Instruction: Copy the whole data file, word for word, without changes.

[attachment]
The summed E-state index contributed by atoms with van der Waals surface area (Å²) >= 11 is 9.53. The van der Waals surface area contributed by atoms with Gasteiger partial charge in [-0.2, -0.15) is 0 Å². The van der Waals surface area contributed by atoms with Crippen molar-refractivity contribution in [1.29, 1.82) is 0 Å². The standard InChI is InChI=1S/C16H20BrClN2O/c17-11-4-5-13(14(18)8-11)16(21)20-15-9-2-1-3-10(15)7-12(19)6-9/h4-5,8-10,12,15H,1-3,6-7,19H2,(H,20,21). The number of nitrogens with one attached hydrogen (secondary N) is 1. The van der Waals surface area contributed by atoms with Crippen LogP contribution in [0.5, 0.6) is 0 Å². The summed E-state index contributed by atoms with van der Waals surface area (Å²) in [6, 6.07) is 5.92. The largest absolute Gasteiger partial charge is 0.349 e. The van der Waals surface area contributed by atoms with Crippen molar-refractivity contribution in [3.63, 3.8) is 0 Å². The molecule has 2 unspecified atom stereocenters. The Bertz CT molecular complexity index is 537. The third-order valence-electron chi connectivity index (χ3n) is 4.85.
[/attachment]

The summed E-state index contributed by atoms with van der Waals surface area (Å²) >= 11 is 9.53. The van der Waals surface area contributed by atoms with Gasteiger partial charge in [-0.2, -0.15) is 0 Å². The van der Waals surface area contributed by atoms with Crippen molar-refractivity contribution in [1.29, 1.82) is 0 Å². The standard InChI is InChI=1S/C16H20BrClN2O/c17-11-4-5-13(14(18)8-11)16(21)20-15-9-2-1-3-10(15)7-12(19)6-9/h4-5,8-10,12,15H,1-3,6-7,19H2,(H,20,21). The number of nitrogens with one attached hydrogen (secondary N) is 1. The van der Waals surface area contributed by atoms with Crippen LogP contribution in [0.5, 0.6) is 0 Å². The summed E-state index contributed by atoms with van der Waals surface area (Å²) in [6, 6.07) is 5.92. The largest absolute Gasteiger partial charge is 0.349 e. The van der Waals surface area contributed by atoms with Crippen molar-refractivity contribution in [3.63, 3.8) is 0 Å². The molecule has 2 unspecified atom stereocenters. The Bertz CT molecular complexity index is 537. The third-order valence-electron chi connectivity index (χ3n) is 4.85.